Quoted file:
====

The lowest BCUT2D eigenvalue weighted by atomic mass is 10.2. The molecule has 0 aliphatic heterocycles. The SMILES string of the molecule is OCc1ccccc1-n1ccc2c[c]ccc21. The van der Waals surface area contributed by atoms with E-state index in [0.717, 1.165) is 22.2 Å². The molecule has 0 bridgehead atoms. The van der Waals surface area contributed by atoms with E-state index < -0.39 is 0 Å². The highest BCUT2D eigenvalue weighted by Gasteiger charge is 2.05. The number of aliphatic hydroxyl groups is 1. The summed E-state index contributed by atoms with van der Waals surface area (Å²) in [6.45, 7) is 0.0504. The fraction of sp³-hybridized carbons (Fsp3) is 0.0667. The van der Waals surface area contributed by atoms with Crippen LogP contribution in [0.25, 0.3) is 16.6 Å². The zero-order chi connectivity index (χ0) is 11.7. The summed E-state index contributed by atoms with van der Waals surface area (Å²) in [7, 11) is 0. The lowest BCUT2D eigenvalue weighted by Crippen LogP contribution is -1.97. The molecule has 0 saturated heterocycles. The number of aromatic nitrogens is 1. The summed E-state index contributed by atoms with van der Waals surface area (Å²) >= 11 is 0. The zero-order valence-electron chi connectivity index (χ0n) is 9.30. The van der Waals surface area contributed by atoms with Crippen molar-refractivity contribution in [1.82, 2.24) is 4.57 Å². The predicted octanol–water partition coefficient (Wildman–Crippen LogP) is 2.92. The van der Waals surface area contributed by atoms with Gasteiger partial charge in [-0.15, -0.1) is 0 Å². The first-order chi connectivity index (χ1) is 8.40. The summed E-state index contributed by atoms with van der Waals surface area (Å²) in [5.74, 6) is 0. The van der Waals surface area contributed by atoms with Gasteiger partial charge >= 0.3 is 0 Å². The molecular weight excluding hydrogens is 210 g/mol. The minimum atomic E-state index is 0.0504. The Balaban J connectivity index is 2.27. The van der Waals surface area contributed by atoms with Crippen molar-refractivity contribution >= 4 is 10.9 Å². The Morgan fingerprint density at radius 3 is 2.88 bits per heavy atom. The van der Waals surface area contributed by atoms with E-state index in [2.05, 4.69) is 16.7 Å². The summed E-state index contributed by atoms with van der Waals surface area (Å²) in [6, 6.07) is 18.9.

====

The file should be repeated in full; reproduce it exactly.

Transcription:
The lowest BCUT2D eigenvalue weighted by atomic mass is 10.2. The molecule has 0 aliphatic heterocycles. The SMILES string of the molecule is OCc1ccccc1-n1ccc2c[c]ccc21. The van der Waals surface area contributed by atoms with E-state index in [0.717, 1.165) is 22.2 Å². The molecule has 0 bridgehead atoms. The van der Waals surface area contributed by atoms with E-state index < -0.39 is 0 Å². The highest BCUT2D eigenvalue weighted by Gasteiger charge is 2.05. The number of aliphatic hydroxyl groups is 1. The summed E-state index contributed by atoms with van der Waals surface area (Å²) in [6.45, 7) is 0.0504. The fraction of sp³-hybridized carbons (Fsp3) is 0.0667. The van der Waals surface area contributed by atoms with Crippen LogP contribution in [0.25, 0.3) is 16.6 Å². The zero-order chi connectivity index (χ0) is 11.7. The summed E-state index contributed by atoms with van der Waals surface area (Å²) in [7, 11) is 0. The lowest BCUT2D eigenvalue weighted by Crippen LogP contribution is -1.97. The molecule has 0 saturated heterocycles. The number of aromatic nitrogens is 1. The summed E-state index contributed by atoms with van der Waals surface area (Å²) >= 11 is 0. The zero-order valence-electron chi connectivity index (χ0n) is 9.30. The van der Waals surface area contributed by atoms with Crippen molar-refractivity contribution in [1.82, 2.24) is 4.57 Å². The predicted octanol–water partition coefficient (Wildman–Crippen LogP) is 2.92. The van der Waals surface area contributed by atoms with Gasteiger partial charge in [-0.15, -0.1) is 0 Å². The first-order chi connectivity index (χ1) is 8.40. The summed E-state index contributed by atoms with van der Waals surface area (Å²) in [5.74, 6) is 0. The van der Waals surface area contributed by atoms with Gasteiger partial charge >= 0.3 is 0 Å². The molecular weight excluding hydrogens is 210 g/mol. The minimum atomic E-state index is 0.0504. The Balaban J connectivity index is 2.27. The van der Waals surface area contributed by atoms with Crippen molar-refractivity contribution >= 4 is 10.9 Å². The Morgan fingerprint density at radius 3 is 2.88 bits per heavy atom. The van der Waals surface area contributed by atoms with E-state index in [2.05, 4.69) is 16.7 Å². The summed E-state index contributed by atoms with van der Waals surface area (Å²) in [6, 6.07) is 18.9.